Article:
Improving Sun Protection for Children and Adolescents

Caroline Guignot

July 15, 2022

Minimizing ultraviolet radiation (UVR) exposure during childhood and adolescence may be the most important factor in preventing skin cancer. The risk for this cancer is particularly strongly associated with cumulative UV exposure and sunburn early in life. From 25% to 50% of an individual's lifetime sun exposure occurs before ages 18 to 21 years. The challenge is twofold: getting parents and other caregivers to change their sun protection behavior, and motivating adolescents to adopt safer sun-related practices. A review article in the Journal of the European Academy of Dermatology and Venereology examines several aspects of this topic.

For Younger Children

Over the 12 years since it was first launched in kindergartens in Germany, the SunPass program has proven its efficacy. This brief, standardized educational intervention on sun protection is aimed at young children, their parents, and the childcare staff. After being invited to the center, the program coordinator makes a first visit to provide information and educational material. The coordinator presents and proposes actions aimed at promoting protection from sun exposure and sunstroke.

During an evening program, parents fill out questionnaires for the purpose of gathering data on the demographic characteristics of the children, their sun protection practices, sunburn history, holidays in sunny countries, and knowledge about skin cancer risk factors. A "sun protection agreement" is signed by the kindergarten management. Among the 10 rules to be followed are that children should wear a hat and appropriate clothes while they're outside, long-lasting sunscreen should be applied daily, and activities should be held inside or in the shade from late morning to mid-afternoon.

An unannounced site inspection is carried out to check whether the agreed-upon actions have been implemented. If the recommended UV-protective measures have been successfully applied, the kindergarten is awarded the SunPass accreditation symbol. The gains in knowledge and changes in sun behavior are quantified by questionnaires administered before and after the SunPass interventions.

In Germany, the program has been a success. Up to 40,000 children have participated across more than 2500 accredited kindergartens. With support and assistance from the European Skin Cancer Foundation, SunPass has been implemented beyond Germany in Spain, Greece, Italy, and Romania. The program's success shows that it possible to implement wide-scale prevention initiatives that target young people, a group with higher rates of exposure to UVR and who are therefore at risk for the development of skin cancer later in life.

What About Adolescents?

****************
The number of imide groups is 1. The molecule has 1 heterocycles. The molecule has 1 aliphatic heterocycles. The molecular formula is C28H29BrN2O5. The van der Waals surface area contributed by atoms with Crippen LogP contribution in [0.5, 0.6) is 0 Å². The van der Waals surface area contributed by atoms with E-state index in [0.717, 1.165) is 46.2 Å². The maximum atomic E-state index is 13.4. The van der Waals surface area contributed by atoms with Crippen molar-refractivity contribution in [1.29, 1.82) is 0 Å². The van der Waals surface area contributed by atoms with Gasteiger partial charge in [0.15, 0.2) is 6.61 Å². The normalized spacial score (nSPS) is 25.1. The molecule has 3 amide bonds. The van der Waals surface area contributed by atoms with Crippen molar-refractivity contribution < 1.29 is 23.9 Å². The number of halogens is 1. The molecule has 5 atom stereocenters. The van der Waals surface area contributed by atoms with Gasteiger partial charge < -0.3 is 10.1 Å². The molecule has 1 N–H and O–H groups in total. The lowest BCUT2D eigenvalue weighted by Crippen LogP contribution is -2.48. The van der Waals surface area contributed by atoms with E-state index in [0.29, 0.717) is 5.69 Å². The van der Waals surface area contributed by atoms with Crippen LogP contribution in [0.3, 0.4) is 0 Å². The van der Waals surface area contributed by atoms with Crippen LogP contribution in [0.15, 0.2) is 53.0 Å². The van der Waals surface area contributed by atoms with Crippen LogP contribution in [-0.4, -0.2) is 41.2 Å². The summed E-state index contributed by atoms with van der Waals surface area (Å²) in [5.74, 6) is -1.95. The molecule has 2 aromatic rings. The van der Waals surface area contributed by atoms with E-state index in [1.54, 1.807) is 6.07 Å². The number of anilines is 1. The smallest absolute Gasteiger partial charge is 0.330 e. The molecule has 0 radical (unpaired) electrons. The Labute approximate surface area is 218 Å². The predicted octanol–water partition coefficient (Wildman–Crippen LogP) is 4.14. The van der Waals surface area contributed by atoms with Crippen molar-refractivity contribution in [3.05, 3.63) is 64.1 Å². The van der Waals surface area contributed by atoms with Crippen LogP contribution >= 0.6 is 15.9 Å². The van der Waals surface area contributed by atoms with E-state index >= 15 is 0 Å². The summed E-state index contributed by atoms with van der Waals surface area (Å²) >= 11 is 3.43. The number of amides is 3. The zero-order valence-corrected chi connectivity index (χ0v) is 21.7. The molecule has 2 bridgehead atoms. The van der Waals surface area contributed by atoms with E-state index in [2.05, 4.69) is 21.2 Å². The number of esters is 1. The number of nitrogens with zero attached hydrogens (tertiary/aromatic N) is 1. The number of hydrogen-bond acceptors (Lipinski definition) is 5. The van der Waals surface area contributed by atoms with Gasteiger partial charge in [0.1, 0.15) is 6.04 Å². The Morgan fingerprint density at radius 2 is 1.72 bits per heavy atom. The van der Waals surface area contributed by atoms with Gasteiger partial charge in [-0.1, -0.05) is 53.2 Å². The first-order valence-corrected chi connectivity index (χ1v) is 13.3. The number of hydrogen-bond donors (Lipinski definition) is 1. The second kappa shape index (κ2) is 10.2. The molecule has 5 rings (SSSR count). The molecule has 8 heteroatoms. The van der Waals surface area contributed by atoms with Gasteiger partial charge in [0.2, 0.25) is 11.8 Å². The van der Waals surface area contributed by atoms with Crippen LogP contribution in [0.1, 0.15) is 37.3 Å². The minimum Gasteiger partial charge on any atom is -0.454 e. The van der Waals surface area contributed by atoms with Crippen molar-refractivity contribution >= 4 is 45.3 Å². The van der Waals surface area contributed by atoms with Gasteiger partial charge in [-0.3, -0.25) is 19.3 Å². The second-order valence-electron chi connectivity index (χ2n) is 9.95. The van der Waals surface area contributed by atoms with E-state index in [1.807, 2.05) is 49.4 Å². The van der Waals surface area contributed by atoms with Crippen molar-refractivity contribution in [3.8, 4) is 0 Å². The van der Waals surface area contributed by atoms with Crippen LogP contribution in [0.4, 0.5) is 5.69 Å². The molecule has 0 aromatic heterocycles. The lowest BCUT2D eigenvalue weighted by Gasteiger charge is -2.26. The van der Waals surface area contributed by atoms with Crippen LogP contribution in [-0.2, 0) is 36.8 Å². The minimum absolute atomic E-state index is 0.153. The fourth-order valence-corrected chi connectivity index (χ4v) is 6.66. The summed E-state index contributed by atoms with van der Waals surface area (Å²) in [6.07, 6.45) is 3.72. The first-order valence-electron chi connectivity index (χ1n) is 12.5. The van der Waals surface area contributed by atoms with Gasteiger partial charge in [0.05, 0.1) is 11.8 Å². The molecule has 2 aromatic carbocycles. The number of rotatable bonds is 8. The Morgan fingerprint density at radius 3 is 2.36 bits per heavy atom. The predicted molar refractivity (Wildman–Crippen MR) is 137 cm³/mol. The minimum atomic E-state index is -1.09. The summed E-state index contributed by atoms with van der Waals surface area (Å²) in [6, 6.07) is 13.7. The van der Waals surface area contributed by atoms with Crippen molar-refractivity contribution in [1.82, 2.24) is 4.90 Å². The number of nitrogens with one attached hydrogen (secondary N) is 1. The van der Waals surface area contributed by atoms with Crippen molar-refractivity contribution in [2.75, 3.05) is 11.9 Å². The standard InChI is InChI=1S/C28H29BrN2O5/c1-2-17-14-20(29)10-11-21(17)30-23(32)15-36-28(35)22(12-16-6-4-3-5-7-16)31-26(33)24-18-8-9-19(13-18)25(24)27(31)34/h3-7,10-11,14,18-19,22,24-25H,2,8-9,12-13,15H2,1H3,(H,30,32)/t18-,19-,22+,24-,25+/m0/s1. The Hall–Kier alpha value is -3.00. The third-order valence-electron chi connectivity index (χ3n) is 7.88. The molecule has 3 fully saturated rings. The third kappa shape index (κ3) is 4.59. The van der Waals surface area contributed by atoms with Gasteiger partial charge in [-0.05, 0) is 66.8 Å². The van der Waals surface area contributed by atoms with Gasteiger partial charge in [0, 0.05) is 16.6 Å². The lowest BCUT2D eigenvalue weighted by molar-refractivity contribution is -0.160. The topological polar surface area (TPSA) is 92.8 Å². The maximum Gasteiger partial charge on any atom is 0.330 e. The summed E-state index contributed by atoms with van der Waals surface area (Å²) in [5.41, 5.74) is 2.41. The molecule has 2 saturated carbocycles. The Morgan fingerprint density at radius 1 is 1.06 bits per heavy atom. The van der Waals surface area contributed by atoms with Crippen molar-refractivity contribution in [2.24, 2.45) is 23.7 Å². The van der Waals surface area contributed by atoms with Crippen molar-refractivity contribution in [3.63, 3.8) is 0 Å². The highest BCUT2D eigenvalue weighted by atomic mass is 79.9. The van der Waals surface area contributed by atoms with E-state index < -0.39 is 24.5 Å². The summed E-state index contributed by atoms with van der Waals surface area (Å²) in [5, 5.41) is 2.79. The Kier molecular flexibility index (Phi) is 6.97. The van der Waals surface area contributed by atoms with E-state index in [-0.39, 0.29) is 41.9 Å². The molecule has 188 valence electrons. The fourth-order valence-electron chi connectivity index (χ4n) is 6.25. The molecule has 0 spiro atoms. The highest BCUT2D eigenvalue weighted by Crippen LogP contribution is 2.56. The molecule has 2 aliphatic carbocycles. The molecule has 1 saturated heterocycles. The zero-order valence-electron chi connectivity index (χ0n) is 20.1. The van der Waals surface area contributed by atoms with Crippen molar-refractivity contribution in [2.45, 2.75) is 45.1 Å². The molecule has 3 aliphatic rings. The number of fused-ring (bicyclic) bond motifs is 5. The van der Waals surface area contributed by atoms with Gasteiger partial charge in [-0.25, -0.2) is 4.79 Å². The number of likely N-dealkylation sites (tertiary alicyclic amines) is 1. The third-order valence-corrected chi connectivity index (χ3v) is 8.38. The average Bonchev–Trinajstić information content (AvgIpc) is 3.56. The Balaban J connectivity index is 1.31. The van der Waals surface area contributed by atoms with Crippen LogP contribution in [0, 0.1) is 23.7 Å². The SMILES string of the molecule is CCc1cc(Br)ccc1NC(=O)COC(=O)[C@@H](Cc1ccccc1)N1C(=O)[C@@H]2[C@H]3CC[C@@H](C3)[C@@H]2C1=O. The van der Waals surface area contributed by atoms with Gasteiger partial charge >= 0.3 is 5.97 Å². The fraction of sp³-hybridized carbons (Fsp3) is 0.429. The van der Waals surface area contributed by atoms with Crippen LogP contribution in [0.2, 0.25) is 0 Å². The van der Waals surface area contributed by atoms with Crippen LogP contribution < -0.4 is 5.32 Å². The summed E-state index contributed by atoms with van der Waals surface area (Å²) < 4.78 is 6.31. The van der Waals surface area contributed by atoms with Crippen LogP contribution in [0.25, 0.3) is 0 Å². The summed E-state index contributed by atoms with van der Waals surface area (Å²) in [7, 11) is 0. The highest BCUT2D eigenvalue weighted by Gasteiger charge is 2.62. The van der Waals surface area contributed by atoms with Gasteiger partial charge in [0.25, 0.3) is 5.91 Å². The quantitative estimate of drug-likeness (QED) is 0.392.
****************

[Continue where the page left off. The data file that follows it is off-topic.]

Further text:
Although teenagers often have a high level of awareness of the risks of sun exposure, many adolescents feel better and feel they look healthier with a tan. In general, many adolescents tend to focus more on the here and now than on possible hypothetical risks that may or may not arise in the future. These perceptions have been evaluated in a small study of adolescent girls in England. The investigators concluded that the participants believed looking tanned in the short term was worth the risk of cosmetic and health consequences in the long term. For many adolescents, sun exposure is a constant positive reminder of leisure, vacations, and health, and the reactivation of positive experiences can enhance their mood.

In addition, a growing body of literature has provided evidence that frequent or excessive tanning may be related to the addictive and reinforcing properties of UVR. This is shown primarily in research involving UVR-emitting tanning beds. So-called "tanorexia" could not be linked solely to psychological factors. In a study, mice were exposed to levels of UVR comparable to spending 20 to 30 minutes in the midday sun in Florida for 5 days per week for 6 weeks. The mice were found to have high plasma levels of endorphins. In a blinded study, 14 young adults used UVR-emitting tanning beds or UVR-filtered beds (with blue light). They consistently reported having greater feelings of relaxation and reduced tension after using the tanning beds.

There is also evidence suggesting that tanning addiction may be related to other psychiatric conditions. For persons with body dysmorphic disorder, the desire to tan may be driven by a desire to improve a perceived defect in appearance. For patients with seasonal affective disorder, UVR exposure may help to regulate melatonin levels.

Sun protection measures taken by adolescents are often inadequate. They find it hard to avoid sun exposure during peak hours, they don't comply with the recommendations for sunscreen use, or they have a sunscreen that lacks the appropriate sun protective factor. These difficulties have been described in various studies, which have also noted that parental influence and protective behaviors during early childhood are a significant predictor of sunscreen use in adolescence.

To develop effective sun protection interventions, characteristics specific to adolescence must be taken into account. Approaches may include focusing campaigns on matters of appearance (skin aging), promoting safe alternatives (self-tanning creams), and involving their peers to educate and raise awareness. As for managing the more serious factors that contribute to excessive tanning, many approaches can be implemented, from the use of brief motivational interventions to, in the case of addictive behaviors, cognitive-behavioral therapy.

This article was translated from Univadis France.


Comments on Medscape are moderated and should be professional in tone and on topic. You must declare any conflicts of interest related to your comments and responses. Please see our Commenting Guide for further information. We reserve the right to remove posts at our sole discretion.